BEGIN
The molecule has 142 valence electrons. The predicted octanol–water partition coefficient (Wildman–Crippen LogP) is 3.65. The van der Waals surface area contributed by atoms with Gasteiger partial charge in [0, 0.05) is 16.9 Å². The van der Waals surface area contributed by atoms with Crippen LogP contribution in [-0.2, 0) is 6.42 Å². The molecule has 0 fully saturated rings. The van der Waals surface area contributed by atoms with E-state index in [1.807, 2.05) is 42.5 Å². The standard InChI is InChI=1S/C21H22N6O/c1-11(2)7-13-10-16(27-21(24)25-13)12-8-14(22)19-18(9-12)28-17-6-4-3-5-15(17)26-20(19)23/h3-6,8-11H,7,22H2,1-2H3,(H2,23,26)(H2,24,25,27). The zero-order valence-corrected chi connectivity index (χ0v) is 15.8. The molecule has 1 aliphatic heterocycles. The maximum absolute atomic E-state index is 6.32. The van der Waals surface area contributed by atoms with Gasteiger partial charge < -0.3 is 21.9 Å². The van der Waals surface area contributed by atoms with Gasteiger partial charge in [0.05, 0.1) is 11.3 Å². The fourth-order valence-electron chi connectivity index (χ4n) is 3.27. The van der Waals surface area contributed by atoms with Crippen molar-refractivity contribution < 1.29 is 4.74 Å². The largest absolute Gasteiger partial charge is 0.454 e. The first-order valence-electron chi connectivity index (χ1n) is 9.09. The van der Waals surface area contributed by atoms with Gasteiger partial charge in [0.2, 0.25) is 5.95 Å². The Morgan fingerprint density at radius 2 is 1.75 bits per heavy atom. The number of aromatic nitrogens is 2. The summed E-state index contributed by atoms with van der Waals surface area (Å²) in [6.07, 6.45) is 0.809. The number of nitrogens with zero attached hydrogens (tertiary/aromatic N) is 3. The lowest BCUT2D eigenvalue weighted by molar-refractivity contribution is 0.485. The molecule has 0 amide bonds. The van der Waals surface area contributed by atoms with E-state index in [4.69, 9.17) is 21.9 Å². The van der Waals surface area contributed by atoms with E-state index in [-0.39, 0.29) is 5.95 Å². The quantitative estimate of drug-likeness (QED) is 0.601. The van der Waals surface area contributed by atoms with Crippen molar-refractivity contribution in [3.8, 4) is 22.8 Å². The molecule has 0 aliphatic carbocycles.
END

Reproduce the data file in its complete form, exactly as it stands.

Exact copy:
The molecule has 142 valence electrons. The predicted octanol–water partition coefficient (Wildman–Crippen LogP) is 3.65. The van der Waals surface area contributed by atoms with Gasteiger partial charge in [0, 0.05) is 16.9 Å². The van der Waals surface area contributed by atoms with Crippen LogP contribution in [-0.2, 0) is 6.42 Å². The molecule has 0 fully saturated rings. The van der Waals surface area contributed by atoms with E-state index in [1.807, 2.05) is 42.5 Å². The standard InChI is InChI=1S/C21H22N6O/c1-11(2)7-13-10-16(27-21(24)25-13)12-8-14(22)19-18(9-12)28-17-6-4-3-5-15(17)26-20(19)23/h3-6,8-11H,7,22H2,1-2H3,(H2,23,26)(H2,24,25,27). The zero-order valence-corrected chi connectivity index (χ0v) is 15.8. The molecule has 1 aliphatic heterocycles. The maximum absolute atomic E-state index is 6.32. The van der Waals surface area contributed by atoms with Gasteiger partial charge < -0.3 is 21.9 Å². The van der Waals surface area contributed by atoms with Gasteiger partial charge in [0.05, 0.1) is 11.3 Å². The fourth-order valence-electron chi connectivity index (χ4n) is 3.27. The van der Waals surface area contributed by atoms with Crippen molar-refractivity contribution < 1.29 is 4.74 Å². The largest absolute Gasteiger partial charge is 0.454 e. The first-order valence-electron chi connectivity index (χ1n) is 9.09. The van der Waals surface area contributed by atoms with Gasteiger partial charge in [0.2, 0.25) is 5.95 Å². The Morgan fingerprint density at radius 2 is 1.75 bits per heavy atom. The number of aromatic nitrogens is 2. The summed E-state index contributed by atoms with van der Waals surface area (Å²) in [6.07, 6.45) is 0.809. The number of nitrogens with zero attached hydrogens (tertiary/aromatic N) is 3. The lowest BCUT2D eigenvalue weighted by molar-refractivity contribution is 0.485. The molecule has 0 amide bonds. The van der Waals surface area contributed by atoms with E-state index in [4.69, 9.17) is 21.9 Å². The van der Waals surface area contributed by atoms with E-state index in [-0.39, 0.29) is 5.95 Å². The quantitative estimate of drug-likeness (QED) is 0.601. The van der Waals surface area contributed by atoms with Crippen molar-refractivity contribution in [3.8, 4) is 22.8 Å². The molecule has 0 aliphatic carbocycles.